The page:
Immune to Cancer: The CRI Blog



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Rising Female Talents in Cancer Immunotherapy Research

In recent years, there has been a renewed and welcomed focus on female scientists in STEM (science, technology, engineering, and math) disciplines. The same is true for female scientists in the cancer immunotherapy space.

CRI is proud to feature a few female immunologists and researchers in this first week of Cancer Immunotherapy Month. The scientists highlighted in this post are already making a promising impact early in their careers. These individuals are innovative, have bright futures ahead of them, and are helping us realize the dream of a future immune to cancer.

Tullia Bruno, PhD

Dr. Bruno is an assistant professor in the University of Pittsburgh’s department of immunology. She is also a faculty member in the Tumor Microenvironment Center and the Cancer Immunology and Immunotherapy Program at the University of Pittsburgh Medical Center (UPMC) Hillman Cancer Center. Additionally, Dr. Bruno is focusing on ovarian cancer through her grant as a CRI-V Foundation CLIP Investigator.

The work Dr. Bruno is focused on fills a major need because less than 10 percent of ovarian cancer patients benefit from current immunotherapy treatments. Dr. Bruno seeks to understand how mesenchymal stem cells (MSCs), which can either promote or suppress the immune system’s response to cancer, interact with cancer-fighting T cells. This will help her understand specific factors within the ovarian cancer tumor microenvironment so that innovative treatments can be tailored to improve patient outcomes.

Alexis Gibson, PhD

Dr. Gibson is a postdoctoral fellow at the Oregon Health & Science University’s Rauch Lab, which focuses on researching infection and inflammation of the skin and internal organs. She is a CRI-Bristol Myers Squibb Postdoctoral Fellow and is also supported by a 2023 CRI Irvington Postdoctoral Fellowship to Promote Racial Diversity. The cancers Dr. Gibson’s research focuses on are colorectal and stomach cancers.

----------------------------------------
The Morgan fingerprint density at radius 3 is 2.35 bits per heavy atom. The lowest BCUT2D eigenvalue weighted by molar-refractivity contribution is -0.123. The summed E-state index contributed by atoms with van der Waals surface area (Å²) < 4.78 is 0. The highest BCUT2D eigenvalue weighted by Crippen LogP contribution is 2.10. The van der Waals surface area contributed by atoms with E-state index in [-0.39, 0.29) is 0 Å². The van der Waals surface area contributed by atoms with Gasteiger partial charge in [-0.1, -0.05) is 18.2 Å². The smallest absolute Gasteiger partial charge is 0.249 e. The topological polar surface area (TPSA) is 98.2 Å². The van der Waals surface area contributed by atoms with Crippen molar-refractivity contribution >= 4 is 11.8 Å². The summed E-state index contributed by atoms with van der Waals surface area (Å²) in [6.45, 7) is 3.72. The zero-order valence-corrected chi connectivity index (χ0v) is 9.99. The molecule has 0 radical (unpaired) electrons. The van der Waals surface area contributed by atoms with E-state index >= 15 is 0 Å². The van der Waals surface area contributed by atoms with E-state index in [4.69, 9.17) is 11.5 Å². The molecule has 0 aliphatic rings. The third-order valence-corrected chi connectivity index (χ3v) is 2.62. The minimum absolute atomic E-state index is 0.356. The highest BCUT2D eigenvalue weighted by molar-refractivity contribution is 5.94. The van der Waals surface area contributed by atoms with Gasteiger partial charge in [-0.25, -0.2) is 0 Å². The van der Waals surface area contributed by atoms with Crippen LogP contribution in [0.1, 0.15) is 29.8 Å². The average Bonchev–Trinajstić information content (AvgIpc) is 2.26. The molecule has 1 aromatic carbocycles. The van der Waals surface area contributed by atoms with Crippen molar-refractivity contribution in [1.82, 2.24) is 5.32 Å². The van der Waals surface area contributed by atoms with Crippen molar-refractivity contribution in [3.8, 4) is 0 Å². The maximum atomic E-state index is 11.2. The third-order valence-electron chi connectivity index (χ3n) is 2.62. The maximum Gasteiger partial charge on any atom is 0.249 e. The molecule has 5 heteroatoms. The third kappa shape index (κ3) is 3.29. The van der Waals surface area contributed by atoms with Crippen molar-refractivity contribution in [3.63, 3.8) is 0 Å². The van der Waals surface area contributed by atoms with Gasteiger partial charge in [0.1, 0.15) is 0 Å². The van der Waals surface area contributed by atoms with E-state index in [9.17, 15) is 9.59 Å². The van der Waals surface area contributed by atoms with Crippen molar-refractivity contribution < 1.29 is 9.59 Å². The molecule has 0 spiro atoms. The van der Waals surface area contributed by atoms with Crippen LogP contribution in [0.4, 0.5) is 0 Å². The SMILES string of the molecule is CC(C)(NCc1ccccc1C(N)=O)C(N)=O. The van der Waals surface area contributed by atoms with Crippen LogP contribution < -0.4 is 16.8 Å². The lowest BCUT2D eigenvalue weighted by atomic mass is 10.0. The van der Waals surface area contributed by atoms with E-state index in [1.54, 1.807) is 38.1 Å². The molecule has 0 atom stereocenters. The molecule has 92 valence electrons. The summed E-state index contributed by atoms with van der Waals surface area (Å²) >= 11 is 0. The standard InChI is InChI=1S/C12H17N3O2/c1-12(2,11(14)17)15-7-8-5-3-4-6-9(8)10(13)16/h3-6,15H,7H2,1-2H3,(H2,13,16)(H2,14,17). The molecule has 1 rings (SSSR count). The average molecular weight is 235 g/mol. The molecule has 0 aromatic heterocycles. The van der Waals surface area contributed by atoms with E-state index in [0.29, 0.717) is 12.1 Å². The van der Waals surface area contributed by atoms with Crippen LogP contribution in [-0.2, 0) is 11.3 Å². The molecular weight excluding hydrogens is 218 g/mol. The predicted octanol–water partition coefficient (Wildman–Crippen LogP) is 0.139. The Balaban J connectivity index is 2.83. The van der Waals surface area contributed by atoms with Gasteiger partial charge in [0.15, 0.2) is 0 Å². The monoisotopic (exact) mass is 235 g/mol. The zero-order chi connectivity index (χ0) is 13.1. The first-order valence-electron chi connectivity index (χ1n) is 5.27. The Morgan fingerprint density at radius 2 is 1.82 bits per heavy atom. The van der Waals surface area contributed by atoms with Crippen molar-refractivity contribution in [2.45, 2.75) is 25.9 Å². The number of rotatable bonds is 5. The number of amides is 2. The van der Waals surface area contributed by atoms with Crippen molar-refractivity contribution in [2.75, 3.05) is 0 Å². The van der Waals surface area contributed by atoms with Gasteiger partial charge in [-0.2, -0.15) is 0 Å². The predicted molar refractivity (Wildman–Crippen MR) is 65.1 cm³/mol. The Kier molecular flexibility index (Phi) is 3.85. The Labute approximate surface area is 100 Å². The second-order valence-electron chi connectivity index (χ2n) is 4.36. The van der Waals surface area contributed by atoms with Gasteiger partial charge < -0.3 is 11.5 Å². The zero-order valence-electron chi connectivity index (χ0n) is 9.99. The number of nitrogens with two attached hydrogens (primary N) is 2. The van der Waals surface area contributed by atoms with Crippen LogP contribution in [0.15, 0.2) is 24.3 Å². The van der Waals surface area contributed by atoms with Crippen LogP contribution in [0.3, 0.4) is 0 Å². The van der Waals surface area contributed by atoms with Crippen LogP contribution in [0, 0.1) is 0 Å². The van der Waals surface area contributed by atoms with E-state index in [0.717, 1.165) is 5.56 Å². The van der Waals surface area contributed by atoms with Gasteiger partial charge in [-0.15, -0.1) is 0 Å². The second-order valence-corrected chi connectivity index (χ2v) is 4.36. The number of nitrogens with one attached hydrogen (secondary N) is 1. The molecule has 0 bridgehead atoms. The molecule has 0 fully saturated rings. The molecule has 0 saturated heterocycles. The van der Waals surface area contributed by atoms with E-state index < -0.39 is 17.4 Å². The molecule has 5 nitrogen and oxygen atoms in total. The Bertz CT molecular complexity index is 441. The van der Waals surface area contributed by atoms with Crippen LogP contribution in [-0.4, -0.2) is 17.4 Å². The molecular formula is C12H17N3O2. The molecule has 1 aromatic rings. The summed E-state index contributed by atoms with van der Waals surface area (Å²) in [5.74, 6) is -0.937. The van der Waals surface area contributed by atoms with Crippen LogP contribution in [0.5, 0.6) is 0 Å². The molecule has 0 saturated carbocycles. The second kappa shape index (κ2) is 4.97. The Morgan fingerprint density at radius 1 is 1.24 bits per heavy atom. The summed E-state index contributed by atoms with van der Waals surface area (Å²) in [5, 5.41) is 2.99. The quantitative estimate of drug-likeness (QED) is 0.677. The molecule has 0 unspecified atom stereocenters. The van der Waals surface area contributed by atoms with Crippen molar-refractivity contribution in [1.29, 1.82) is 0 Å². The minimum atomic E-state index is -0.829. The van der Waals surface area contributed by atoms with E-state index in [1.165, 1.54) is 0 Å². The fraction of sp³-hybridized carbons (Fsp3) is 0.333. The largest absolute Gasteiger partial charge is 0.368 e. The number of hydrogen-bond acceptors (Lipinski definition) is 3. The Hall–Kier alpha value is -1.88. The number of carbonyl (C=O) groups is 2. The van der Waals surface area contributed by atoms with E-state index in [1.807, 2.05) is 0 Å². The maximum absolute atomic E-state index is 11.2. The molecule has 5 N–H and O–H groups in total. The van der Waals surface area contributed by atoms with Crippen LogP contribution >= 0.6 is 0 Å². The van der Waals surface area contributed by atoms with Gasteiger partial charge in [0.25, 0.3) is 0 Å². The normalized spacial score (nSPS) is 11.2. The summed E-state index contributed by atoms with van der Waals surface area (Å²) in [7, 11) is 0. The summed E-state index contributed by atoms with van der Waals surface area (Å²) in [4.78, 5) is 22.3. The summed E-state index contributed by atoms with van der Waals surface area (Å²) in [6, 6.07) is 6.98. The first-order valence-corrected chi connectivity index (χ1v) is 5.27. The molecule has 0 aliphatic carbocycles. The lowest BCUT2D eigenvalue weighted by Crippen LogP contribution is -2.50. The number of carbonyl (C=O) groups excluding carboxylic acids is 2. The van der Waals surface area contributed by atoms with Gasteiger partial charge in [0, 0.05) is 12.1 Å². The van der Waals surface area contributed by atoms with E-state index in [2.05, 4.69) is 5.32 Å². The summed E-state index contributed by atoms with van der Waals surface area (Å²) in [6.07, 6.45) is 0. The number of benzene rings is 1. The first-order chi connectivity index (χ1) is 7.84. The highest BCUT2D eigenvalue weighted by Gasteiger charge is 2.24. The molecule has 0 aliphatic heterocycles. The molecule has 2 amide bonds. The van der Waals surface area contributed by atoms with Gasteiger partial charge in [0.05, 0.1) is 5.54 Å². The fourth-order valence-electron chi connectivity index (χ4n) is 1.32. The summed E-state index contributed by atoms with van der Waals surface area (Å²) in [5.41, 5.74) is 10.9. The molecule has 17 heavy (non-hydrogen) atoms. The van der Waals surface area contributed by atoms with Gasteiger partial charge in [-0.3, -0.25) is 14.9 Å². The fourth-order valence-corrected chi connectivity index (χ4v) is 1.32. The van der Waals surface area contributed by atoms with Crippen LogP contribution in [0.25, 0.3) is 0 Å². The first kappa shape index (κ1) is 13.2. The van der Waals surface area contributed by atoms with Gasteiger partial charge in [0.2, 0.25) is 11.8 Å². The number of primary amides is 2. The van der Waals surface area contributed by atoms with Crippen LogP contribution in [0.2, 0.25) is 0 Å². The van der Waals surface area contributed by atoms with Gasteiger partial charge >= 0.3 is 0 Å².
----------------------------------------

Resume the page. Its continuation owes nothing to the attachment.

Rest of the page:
Dr. Gibson seeks to discover the signaling pathway of cell extrusion, a process frequently observed in colorectal cancer where dying cells are removed while the epithelial barrier is kept intact. These results will inform the screening for top candidates in human irritable bowel syndrome (IBD) patient tissue samples. This study aims to inform the scientific community’s understanding of the catalysts of IBD and how the disease progresses to colorectal cancer.

Valsamo (Elsa) Anagnostou, MD, PhD

Dr. Anagnostou is the director of thoracic oncology biorepository and assistant professor of oncology at Johns Hopkins University’s Sidney Kimmel Cancer Center. Her molecular oncology laboratory strives to uncover the genomic wiring of immune response to immunotherapy, and her research focuses on lung cancer. She is also a CRI Clinical Accelerator Investigator and the study chair of an ongoing CRI-funded clinical trial.

Dr. Anagnostou and her team seek to determine if circulating tumor DNA (ctDNA), a biomarker in the blood that can be non-invasively obtained, can help doctors detect patients’ treatment responses quicker than traditional radiographic imaging. This could help oncologists identify patient responses to treatment with more accuracy and in a timely manner, allowing changes in treatment course that can prolong patients’ lives. Additionally, Dr. Anagnostou hopes the knowledge she derives from her research helps oncologists select patients for clinical trials.

Megan Molina, PhD

Dr. Molina is a senior fellow at the University of Washington’s Oberst Lab, which focuses on studying programmed cell death (also known as cellular suicide), which is a crucial step in tumor suppression and immunity. She is also supported by a 2023 CRI Irvington Postdoctoral Fellowship to Promote Racial Diversity.

CRI’s support is enabling Dr. Molina to combine engineered cell death proteins with adoptive T cell therapy to help inform the production of innovative immunotherapy treatments for solid tumors. She believes her strategy will overcome obstacles in cancer immunotherapy by activating anti-tumor immune response. This will improve both the potency and resiliency of CAR T cell and immune checkpoint treatments while reducing side effects.

Though there are encouraging developments that serve to make the cancer immunotherapy space more inclusive, we should still strive for further progress. Drs. Bruno, Gibson, Anagnostou, and Molina are beacons of hope and innovation in the cancer immunotherapy research space. Thanks to their contributions and the boundary-pushing work of countless others, female immunologists play a pivotal role in the fight to end cancer.

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